“I went home from school one day and found our house burnt to ashes and my family missing”
Child soldiers, Children in conflicts, Education Cannot Wait, Education in emergencies, Refugees and internally displaced people, Safe schools, Safe Schools Declaration, Street Children
A teenage boy from Somalia tells how he went from being a happy youngster to a street kid and child soldier - and how he longs to finish his education.
My name is Mohamed Sallat. I am 16 years old and I was born and raised in the heart of Mogadishu, the capital city of Somalia.
My childhood was one of the best because my parents took me to a madrassa at an early age, where I learned our Muslim religion in Arabic.
Later I went to preschool where I learned many things, like how to write my name and counting in English.
I was privileged to join primary education and it was good. I did my assignments well and went to school on time.
In the evening, I played with my small brother. We watched cartoons and sometimes I taught him how to ride his new bike that dad bought for him.
I was a happy child. Playing with my peers over the weekend and strolling around our estate was one of the best things I remember about my childhood.
In late 2006 there was a disagreement in my country that brought tension and I remember life changed from peaceful to a lot of commotion in the area.
I had never seen military soldiers – only in a cartoon I liked to watch with my brother. But for the first time I saw many of them passing in our estate – and it was not the same.
Later that year there was civil war and many people were killed in my country. I remember seeing so many dead bodies one day at the backyard of our house.
I was shocked and I cried so much because it was too much to take in for a 10-year-old. The worst part about the nights was the sound of guns, which was like a torture.
I remember my mother was able to go to the market to buy vegetables any more. My father lost his job and his car was burned by angry people who were not happy with the government.
I was so down seeing my father speechless – and at the same time confused. I remember telling my father it is OK at only 10 years old.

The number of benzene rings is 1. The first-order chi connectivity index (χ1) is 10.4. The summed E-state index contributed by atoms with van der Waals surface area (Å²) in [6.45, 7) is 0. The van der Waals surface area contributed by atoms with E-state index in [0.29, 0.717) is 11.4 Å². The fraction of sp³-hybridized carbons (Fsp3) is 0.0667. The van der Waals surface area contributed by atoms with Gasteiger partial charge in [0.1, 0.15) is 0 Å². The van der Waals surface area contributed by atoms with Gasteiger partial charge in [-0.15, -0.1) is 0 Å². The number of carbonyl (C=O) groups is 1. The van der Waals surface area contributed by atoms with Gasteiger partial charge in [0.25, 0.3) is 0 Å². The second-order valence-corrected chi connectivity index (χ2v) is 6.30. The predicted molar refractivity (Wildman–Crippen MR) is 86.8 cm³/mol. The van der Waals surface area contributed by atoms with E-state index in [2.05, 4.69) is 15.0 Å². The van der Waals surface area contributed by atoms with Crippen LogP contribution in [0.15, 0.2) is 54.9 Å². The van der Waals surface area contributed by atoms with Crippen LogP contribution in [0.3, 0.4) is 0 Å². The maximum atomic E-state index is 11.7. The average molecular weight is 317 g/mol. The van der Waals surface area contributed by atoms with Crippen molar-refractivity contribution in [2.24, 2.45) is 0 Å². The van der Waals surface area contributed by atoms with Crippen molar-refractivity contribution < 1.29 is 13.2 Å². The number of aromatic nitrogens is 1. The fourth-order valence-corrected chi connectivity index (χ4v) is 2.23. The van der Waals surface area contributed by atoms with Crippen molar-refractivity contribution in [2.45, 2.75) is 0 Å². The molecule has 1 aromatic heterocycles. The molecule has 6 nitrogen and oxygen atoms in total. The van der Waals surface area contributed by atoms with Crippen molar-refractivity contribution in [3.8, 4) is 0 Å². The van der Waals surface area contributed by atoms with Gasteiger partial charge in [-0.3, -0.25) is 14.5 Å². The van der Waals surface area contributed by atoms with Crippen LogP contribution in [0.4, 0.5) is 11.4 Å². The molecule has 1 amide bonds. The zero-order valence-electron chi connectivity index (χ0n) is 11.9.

I tried going to school but I found no teachers there and most of my school mates had run away to neighbouring Kenya and some to rural Somali.
I used to sleep in a box during the night - hiding away from soldiers since I did not know the difference between peacekeeping troops and the bad soldiers. Mohamed Sallat
I was bitter because I knew then that my life could not be the same again and I had to leave with the consequences, which was no education any more. But I was still strong because at least my parents and little brother were still alive.
I went home from school that day and what I saw I could not believe. Our house was burnt to ashes and I could not see my parents.
I tried asking around if anyone had seen my parents but they all said no. My world was slowly crumbling down and I felt like a walking corpse.
I started walking, looking for my parents and brother, but I could not find them. Due to the hot and dry weather I was hungry, I had no food and no place to sleep.
I took a box and stored it in a hidden tunnel. That’s where I used to sleep during the night – hiding away from soldiers since I did not know the difference between peacekeeping troops and the bad soldiers.
I survived for six months and one day I just found myself back at the school where I used to learn.When I arrived, the elementary class which was previously full had only 10 children and no teacher. Just a student from an upper grade teaching my classmates.
When I looked at them they were neatly dressed and some could not even recognise me because of how I smelt and my appearance as a street child.
I left the school and promised myself that all is well and tomorrow is a better day. I found another boy almost my age and he informed me that some soldiers were recruiting child soldiers and we should go and try since they would give us food and a decent place to sleep.
I agreed – so we went and we were recruited. We passed and they trained us how to us the different guns and explosive devices.
I was a child soldier for two and a half year. But I could not take the life any more because every time I fired the gun I could hear a voice inside me telling me to stop – that this is not the right thing to do.
One morning, as the troops were planning to attack, I managed to sneak out of our camp and I ran.
It’s been a year since I changed my life and I would like to ask all the child soldiers to stop destroying their lives out there.
My life is changed. Although my country is still not in good terms I know one day all will be well.
I have no idea if my parents and brother were killed. I have tried looking for them but I have never found them.
If they are alive I hope Allah is taking good care of them as he did for me.
I hope that the education system in Somalia improves and peace prevail so that I can finish my education and be part of change in my country.